Kuhlthau’s Information Search Process (ISP) – Where am I? How do I feel?

Wow, what a journey! My feelings, thoughts and actions have been fluctuating from exhilarating highs to intense lows, reminiscent of riding the rollercoaster at SeaWorld. At this point in my learning and throughout Kuhlthau’s Information Search Process (ISP), I can now agree with her and say that, “The advances in information technology (especially the iPad), that open access to a vast assortment of sources, have sometimes not really helped my research dilemma but may have intensified my sense of confusion and uncertainty. In the early stages, I became a bit overwhelmed with the feeling of finding ‘everything’ all at once.”

In the initial phase of the ISP, I felt overwhelmed and even a bit depressed about not knowing much about the journey that lay ahead of me. When I perused other people’s blogs, read the handbook and looked at the vast number of resources available, feelings of uncertainty and apprehension started to arise. Was I up to the challenge? Could I cope with working full-time while trying to put 100% into my study? Would I be able to comprehend the task at hand? Do I have enough prior experience and personal knowledge to cope in this situation? I then realized that I could make use of this opportunity to further my knowledge of teaching and learning as an excellent Teacher Librarian by ‘becoming thoroughly familiar with the information literacy and information needs, skills and interests of learners’ (ALIA/ASLA, 2004) within my school. Because of this, more positive thoughts entered my head (which was a high point on my rollercoaster ride).

Hence moving into the selection phase, I began to feel more optimistic as I realised there was hope. I had a full semester to gain more insight, skills and expertise in inquiry based learning by listening to lectures, reading articles and engaging in hours of exploration and expert searching. Although feelings of anxiety arose when I tried to work out which platform I was going to use for my blog. Even though WordPress had been suggested, I knew of other blog platforms that students could access in Education Queensland (EQ) schools. WordPress was not one of them. I took into consideration the time we had been allotted, the information that was available, my personal interest and more importantly, who was going to help me if I got stuck. I finally decided to go with the preferred platform and use WordPress. I believe my lecturer should know best! (another high point). Unfortunately, this feeling did not last much longer as the time came to choose a topic for my information learning activity (ILA). I started to feel scared and confused about what year I would work with and whether or not the teachers would let me teach the unit or would I have to observe only? I looked at the C2C units and what resources were available. I started asking questions and put my feelers out. I had been working earlier in the year with two Year 6 classes, so I felt less anxious approaching these teachers. As it turned out, I had nothing to be scared about as they were both very open about taking part in the ILA and they even suggested letting me take full control (with their assistance). Yeah! Another high point in my adventure.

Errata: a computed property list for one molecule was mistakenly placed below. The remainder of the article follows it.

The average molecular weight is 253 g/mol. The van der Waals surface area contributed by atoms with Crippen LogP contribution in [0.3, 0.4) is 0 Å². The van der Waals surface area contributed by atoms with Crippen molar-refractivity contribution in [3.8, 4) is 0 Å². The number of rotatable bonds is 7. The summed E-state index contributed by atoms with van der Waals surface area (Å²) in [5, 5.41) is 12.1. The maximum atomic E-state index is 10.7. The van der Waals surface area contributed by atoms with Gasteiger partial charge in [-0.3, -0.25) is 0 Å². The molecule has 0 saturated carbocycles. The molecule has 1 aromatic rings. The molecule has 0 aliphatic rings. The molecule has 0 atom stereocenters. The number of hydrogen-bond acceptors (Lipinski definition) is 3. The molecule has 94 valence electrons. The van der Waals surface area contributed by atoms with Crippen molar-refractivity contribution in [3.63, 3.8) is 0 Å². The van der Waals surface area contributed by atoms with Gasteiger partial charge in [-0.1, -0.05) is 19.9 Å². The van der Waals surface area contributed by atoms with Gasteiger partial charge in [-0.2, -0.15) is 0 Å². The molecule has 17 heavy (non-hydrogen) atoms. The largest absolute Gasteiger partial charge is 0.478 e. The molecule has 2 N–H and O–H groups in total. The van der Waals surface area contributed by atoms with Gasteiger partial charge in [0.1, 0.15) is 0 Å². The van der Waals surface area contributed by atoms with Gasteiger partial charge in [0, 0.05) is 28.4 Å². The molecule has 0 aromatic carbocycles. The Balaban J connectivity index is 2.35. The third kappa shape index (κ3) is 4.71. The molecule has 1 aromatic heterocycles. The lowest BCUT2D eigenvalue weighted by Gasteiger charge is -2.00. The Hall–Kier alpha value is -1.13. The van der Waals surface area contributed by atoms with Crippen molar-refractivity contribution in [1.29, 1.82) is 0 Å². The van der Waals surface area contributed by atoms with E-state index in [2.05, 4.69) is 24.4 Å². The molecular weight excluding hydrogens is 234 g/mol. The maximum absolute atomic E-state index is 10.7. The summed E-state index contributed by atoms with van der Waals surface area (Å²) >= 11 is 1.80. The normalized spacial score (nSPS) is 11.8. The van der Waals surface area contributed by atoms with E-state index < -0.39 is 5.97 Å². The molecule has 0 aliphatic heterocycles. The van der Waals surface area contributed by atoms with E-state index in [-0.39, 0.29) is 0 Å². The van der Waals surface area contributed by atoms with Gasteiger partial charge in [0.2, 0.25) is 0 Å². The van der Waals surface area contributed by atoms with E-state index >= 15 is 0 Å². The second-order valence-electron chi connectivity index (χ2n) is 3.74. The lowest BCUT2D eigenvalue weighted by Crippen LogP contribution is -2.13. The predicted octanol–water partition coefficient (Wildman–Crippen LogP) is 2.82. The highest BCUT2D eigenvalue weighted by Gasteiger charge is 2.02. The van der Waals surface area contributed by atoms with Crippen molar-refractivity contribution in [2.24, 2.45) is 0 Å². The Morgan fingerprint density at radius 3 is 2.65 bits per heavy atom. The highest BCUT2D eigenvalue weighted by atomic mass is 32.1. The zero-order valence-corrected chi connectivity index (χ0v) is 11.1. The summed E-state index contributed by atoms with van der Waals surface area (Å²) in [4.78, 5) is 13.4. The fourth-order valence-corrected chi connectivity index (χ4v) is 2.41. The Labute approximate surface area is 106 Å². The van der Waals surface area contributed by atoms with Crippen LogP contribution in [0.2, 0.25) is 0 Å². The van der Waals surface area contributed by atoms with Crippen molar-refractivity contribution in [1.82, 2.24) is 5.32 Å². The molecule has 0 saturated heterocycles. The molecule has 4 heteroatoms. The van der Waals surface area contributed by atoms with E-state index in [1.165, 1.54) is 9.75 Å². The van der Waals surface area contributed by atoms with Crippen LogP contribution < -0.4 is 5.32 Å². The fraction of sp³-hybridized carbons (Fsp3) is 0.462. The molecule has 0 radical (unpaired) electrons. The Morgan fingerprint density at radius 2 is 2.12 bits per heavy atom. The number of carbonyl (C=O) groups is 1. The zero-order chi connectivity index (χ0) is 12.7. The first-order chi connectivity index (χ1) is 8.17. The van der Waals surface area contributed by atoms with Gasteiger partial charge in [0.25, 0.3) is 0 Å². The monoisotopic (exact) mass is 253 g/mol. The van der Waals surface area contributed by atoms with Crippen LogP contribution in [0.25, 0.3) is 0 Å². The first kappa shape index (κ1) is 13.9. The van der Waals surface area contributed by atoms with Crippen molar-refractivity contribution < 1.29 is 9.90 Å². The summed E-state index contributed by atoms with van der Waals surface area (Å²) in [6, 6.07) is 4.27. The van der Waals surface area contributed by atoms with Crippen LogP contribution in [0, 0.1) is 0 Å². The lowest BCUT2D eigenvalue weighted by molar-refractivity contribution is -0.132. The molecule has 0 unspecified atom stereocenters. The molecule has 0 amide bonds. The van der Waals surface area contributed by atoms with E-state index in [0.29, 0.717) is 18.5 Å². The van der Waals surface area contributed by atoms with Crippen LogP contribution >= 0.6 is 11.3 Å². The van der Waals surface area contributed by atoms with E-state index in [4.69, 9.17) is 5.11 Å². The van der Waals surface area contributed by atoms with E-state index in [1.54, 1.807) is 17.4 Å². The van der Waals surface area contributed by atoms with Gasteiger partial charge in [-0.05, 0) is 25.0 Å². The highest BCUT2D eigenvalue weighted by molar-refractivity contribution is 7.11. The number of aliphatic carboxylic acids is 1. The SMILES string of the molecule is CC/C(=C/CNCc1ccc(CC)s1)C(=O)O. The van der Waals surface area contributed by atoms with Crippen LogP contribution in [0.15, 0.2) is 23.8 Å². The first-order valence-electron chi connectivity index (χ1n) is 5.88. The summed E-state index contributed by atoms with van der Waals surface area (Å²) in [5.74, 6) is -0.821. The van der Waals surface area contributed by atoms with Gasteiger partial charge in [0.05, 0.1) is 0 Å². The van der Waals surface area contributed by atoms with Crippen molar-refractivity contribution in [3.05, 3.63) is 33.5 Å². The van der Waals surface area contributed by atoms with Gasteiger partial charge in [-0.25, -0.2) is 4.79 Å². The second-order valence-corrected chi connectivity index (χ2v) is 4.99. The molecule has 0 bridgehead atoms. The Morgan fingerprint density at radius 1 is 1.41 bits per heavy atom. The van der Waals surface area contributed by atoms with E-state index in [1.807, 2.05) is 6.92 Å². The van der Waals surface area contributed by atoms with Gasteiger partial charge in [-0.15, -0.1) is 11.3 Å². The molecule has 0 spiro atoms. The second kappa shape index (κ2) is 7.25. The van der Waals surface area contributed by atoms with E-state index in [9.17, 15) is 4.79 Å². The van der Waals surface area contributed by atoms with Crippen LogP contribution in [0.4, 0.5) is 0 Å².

At this point, at which the topic for the ILA was chosen, the class was decided and the inquiry had begun, my feelings turned from delight to frustration and discouragement overnight. The exploration phase, expert-searching 101, had begun. I was consumed by boolean operators, search terms, information overload, infinite resources, highlighting, note taking, reading, referencing, not to mention screen casting, and I became stressed, more confused and even started to doubt my abilities. Some of the resources I found were useful and were immediately added to the ‘bingo’ pile, whilst others seemed more inconsistent and incompatible for my needs, leading to even more frustration. There were many times I wanted to just throw it all in and walk away. This is when I discovered my ‘zone of intervention’ (Kuhlthau), that being the wonderful blogs from the CLN650 2010-2011 students. I had seen the light. They helped me understand the concept of ‘information overload’ as I realised that I was the only one who could make this task as easy or as hard as I wished. I decided to use only the resources that were relevant to me and that I could understand, and use only the sources that informed me about my topic so that I could form a personal point of view. Thanks again Kuhlthau.

After this hurdle, and to this particular point in the ISP, the formulation, collection and presentation phases feel like a piece of cake (although there is still a long road ahead). I feel relief that the information is now accumulated and it will continually be documented. I finally feel like I have some sort of direction. This process will continue throughout Blog Stage 2. The presentation of my findings has not only been fun and exciting but using the blog platform WordPress, has made me realise that there is a wide audience out there that is interested in what I have to say. This is a great way to share professional knowledge and learn from each other.


Australian Library and Information Association (ALIA) and Australian School Library Association (ASLA). (2004). Standards of professional excellence for teacher librarians. Retrieved from http://www.alia.org.au/policies/TLstandards.pdf

Kuhlthau C., Maniotes L., Caspari A., (2007).  Guided Inquiry Learning in the 21st Century. London: Libraries Unlimited.

Kuhlthau, C. (n.d.). Information Search Process. Retrieved September 3, 2012, from Carol Collier Kuhlthau website: http://comminfo.rutgers.edu/~kuhlthau/information_search_process.htm

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